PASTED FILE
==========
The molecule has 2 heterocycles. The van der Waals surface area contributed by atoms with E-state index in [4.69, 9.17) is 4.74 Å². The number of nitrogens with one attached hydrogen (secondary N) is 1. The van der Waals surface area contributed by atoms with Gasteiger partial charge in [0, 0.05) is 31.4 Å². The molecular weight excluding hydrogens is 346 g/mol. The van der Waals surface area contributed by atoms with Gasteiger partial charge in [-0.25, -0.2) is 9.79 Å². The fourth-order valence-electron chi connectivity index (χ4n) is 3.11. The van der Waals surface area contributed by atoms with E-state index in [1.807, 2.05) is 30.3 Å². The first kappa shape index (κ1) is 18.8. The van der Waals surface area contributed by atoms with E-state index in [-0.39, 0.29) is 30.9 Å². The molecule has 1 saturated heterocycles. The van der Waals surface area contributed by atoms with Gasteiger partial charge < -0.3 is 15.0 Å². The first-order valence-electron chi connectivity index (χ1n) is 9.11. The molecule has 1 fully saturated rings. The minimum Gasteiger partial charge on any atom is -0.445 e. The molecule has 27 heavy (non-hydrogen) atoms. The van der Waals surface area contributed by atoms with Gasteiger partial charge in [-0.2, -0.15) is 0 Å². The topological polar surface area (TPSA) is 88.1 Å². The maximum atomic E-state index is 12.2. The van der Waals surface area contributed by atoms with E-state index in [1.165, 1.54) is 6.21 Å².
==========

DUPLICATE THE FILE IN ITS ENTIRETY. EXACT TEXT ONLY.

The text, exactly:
The molecule has 2 heterocycles. The van der Waals surface area contributed by atoms with E-state index in [4.69, 9.17) is 4.74 Å². The number of nitrogens with one attached hydrogen (secondary N) is 1. The van der Waals surface area contributed by atoms with Gasteiger partial charge in [0, 0.05) is 31.4 Å². The molecular weight excluding hydrogens is 346 g/mol. The van der Waals surface area contributed by atoms with Gasteiger partial charge in [-0.25, -0.2) is 9.79 Å². The fourth-order valence-electron chi connectivity index (χ4n) is 3.11. The van der Waals surface area contributed by atoms with E-state index in [1.807, 2.05) is 30.3 Å². The first kappa shape index (κ1) is 18.8. The van der Waals surface area contributed by atoms with E-state index in [-0.39, 0.29) is 30.9 Å². The molecule has 1 saturated heterocycles. The van der Waals surface area contributed by atoms with Gasteiger partial charge < -0.3 is 15.0 Å². The first-order valence-electron chi connectivity index (χ1n) is 9.11. The molecule has 1 fully saturated rings. The minimum Gasteiger partial charge on any atom is -0.445 e. The molecule has 27 heavy (non-hydrogen) atoms. The van der Waals surface area contributed by atoms with Gasteiger partial charge in [-0.2, -0.15) is 0 Å². The topological polar surface area (TPSA) is 88.1 Å². The maximum atomic E-state index is 12.2. The van der Waals surface area contributed by atoms with E-state index in [1.165, 1.54) is 6.21 Å².